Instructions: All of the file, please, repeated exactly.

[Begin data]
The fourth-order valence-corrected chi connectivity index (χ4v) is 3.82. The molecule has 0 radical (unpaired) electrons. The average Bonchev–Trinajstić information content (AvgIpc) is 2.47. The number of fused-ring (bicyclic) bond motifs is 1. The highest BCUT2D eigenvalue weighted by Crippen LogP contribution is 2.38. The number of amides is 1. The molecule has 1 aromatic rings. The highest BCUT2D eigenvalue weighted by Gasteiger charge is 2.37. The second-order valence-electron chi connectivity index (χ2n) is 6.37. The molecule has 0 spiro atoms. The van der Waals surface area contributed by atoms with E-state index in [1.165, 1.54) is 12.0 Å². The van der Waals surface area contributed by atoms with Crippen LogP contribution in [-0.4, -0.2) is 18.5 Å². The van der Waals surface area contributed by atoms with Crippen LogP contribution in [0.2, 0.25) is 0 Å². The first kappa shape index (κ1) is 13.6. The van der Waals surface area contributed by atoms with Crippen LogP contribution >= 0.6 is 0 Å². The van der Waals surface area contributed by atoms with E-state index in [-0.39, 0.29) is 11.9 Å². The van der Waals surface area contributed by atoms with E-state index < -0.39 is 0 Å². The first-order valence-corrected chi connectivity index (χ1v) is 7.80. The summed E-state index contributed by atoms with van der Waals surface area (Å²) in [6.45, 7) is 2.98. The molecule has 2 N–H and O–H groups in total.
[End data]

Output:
The fourth-order valence-corrected chi connectivity index (χ4v) is 3.82. The molecule has 0 radical (unpaired) electrons. The average Bonchev–Trinajstić information content (AvgIpc) is 2.47. The number of fused-ring (bicyclic) bond motifs is 1. The highest BCUT2D eigenvalue weighted by Crippen LogP contribution is 2.38. The number of amides is 1. The molecule has 1 aromatic rings. The highest BCUT2D eigenvalue weighted by Gasteiger charge is 2.37. The second-order valence-electron chi connectivity index (χ2n) is 6.37. The molecule has 0 spiro atoms. The van der Waals surface area contributed by atoms with E-state index in [1.165, 1.54) is 12.0 Å². The van der Waals surface area contributed by atoms with Crippen LogP contribution in [-0.4, -0.2) is 18.5 Å². The van der Waals surface area contributed by atoms with Crippen LogP contribution in [0.2, 0.25) is 0 Å². The first kappa shape index (κ1) is 13.6. The van der Waals surface area contributed by atoms with Crippen LogP contribution >= 0.6 is 0 Å². The van der Waals surface area contributed by atoms with E-state index in [-0.39, 0.29) is 11.9 Å². The van der Waals surface area contributed by atoms with E-state index < -0.39 is 0 Å². The first-order valence-corrected chi connectivity index (χ1v) is 7.80. The summed E-state index contributed by atoms with van der Waals surface area (Å²) in [6.45, 7) is 2.98. The molecule has 2 N–H and O–H groups in total.